On Her Majesty’s Secret Service (1969)


James Bond saves the life of a gangster’s troubled daughter and enters into a deal to marry her in exchange for information on the location of a SPECTRE plot to release a deadly virus.

George Lazenby takes over the role of Bond from Sean Connery and he is, frankly, terrible. He delivers dreadfully cheesy one-liners with none of the suave wit of his predecessor and has a level of woodenness that would make Roger Moore blush. Technically, things are no better; the direction is hopelessly amateurish, which combines with a corny script that contains an embarrassment of matter of fact sexism that makes it all feel like an episode of TV show The Persuaders or something similar. In fact the risque sexuality of Bond descends to the level of a Carry On film during a painful sequence in which Lazenby resembles a kilted Blue Peter presenter. The film’s only saving graces are John Barry’s score and the pure charisma and sex appeal of its co-star Diana Rigg.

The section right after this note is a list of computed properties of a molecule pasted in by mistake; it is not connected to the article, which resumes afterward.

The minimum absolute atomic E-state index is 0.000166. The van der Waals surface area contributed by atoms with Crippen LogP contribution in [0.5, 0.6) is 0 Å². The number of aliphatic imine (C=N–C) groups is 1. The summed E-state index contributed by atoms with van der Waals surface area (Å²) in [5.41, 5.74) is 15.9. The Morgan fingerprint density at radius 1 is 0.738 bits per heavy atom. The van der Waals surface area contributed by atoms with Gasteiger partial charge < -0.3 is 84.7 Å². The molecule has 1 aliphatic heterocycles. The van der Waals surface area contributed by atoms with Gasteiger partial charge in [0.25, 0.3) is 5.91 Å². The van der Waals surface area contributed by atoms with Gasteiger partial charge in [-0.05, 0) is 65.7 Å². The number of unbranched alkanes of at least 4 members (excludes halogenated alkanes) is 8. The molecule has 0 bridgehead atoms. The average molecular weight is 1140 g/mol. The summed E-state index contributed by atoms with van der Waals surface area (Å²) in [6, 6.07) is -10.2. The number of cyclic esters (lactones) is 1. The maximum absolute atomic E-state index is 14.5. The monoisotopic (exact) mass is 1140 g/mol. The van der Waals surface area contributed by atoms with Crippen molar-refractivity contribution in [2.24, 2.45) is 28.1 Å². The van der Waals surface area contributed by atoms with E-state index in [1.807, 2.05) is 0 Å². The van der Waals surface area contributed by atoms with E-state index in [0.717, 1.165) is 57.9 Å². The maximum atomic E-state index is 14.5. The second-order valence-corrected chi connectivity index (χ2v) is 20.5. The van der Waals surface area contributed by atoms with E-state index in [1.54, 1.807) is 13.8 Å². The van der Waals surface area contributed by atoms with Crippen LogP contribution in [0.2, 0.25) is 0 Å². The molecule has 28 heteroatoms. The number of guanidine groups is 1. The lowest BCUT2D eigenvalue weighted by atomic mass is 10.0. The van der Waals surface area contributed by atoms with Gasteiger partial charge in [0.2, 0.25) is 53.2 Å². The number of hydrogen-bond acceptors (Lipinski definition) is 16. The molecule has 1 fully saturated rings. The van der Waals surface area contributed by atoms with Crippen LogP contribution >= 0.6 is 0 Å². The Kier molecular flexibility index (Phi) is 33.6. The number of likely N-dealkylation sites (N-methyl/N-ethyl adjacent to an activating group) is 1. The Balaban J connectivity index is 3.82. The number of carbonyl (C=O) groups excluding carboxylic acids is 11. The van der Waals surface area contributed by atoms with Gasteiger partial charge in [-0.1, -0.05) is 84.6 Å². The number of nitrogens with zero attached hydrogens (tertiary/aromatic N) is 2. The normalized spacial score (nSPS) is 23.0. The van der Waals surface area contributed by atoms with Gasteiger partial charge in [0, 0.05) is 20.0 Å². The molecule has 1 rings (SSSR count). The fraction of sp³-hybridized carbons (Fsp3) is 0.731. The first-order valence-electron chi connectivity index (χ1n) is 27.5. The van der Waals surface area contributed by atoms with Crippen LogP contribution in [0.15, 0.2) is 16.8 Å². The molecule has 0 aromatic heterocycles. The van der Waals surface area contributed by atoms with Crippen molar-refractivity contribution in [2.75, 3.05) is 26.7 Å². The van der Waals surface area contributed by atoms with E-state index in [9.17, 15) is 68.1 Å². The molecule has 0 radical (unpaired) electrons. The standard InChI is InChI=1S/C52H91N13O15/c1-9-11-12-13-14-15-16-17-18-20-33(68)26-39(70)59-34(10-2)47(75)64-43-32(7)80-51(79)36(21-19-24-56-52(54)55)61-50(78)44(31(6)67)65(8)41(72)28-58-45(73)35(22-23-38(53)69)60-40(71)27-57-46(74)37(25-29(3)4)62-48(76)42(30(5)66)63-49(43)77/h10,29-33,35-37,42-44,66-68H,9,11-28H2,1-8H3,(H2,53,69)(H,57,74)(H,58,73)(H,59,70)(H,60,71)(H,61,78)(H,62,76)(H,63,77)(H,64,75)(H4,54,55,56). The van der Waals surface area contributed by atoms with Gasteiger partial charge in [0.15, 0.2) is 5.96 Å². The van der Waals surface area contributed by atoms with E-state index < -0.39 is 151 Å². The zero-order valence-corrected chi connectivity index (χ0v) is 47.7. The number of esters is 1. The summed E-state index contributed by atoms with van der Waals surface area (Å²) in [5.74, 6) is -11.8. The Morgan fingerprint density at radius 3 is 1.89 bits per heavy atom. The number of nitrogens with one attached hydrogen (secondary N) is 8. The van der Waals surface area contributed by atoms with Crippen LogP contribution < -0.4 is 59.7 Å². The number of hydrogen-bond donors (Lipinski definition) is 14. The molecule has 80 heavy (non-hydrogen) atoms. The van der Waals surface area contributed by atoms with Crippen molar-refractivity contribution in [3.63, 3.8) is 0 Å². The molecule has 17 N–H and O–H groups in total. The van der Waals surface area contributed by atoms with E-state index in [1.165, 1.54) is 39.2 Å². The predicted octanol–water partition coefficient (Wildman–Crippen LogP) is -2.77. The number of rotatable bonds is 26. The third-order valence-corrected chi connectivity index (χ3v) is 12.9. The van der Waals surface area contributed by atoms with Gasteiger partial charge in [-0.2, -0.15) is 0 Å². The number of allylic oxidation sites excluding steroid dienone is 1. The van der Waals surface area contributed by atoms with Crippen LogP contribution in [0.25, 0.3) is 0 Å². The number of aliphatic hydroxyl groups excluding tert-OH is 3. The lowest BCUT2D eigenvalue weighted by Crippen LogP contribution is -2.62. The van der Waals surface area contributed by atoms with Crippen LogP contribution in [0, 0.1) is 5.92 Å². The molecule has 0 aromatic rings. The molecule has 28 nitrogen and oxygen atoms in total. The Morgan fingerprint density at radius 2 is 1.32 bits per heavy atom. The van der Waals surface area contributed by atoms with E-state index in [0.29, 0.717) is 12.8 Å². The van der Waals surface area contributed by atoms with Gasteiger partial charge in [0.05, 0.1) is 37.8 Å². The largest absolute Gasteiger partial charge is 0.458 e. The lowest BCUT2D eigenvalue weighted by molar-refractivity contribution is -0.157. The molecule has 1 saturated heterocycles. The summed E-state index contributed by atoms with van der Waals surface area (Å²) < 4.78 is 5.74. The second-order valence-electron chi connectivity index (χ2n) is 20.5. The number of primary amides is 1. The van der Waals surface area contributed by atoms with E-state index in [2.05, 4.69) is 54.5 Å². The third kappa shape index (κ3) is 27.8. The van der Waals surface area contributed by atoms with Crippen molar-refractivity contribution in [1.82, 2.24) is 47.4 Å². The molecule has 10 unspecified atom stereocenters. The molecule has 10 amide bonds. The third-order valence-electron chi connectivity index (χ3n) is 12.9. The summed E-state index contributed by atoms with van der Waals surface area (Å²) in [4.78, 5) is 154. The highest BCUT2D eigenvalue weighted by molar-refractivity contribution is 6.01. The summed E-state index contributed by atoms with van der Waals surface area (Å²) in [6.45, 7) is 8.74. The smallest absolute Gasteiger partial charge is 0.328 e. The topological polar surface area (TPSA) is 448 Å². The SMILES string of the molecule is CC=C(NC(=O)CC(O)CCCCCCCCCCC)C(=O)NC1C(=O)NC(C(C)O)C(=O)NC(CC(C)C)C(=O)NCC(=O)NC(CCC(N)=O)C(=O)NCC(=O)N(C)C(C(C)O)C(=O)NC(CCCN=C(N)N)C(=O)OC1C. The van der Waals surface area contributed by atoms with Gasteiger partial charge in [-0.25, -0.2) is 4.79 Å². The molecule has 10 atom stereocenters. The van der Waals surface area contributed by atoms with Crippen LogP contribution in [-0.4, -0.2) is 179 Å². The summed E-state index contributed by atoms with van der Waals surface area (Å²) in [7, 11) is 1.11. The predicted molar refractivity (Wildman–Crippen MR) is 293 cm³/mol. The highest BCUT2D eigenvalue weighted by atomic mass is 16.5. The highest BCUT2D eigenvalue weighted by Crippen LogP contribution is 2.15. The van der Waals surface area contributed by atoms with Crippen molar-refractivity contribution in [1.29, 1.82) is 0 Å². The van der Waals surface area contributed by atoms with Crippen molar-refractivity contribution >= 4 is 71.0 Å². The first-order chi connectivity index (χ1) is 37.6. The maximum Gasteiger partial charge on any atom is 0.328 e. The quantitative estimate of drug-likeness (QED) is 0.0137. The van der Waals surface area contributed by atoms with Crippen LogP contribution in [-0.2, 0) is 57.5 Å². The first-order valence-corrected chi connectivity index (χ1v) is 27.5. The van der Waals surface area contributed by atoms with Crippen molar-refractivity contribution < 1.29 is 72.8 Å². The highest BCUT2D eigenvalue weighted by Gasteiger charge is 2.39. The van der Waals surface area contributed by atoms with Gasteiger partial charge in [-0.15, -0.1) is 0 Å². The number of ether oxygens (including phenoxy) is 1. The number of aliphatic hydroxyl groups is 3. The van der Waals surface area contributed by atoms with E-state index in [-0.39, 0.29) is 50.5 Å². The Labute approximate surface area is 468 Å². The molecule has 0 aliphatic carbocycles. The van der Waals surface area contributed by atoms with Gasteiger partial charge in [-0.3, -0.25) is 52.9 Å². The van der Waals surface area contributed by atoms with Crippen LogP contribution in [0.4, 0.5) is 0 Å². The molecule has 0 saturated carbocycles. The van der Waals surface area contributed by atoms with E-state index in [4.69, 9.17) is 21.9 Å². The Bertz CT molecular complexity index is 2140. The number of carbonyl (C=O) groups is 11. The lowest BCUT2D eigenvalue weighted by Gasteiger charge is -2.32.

Otherwise it’s a waste of an extremely long running time that ranks amongst the very worst of the franchise.



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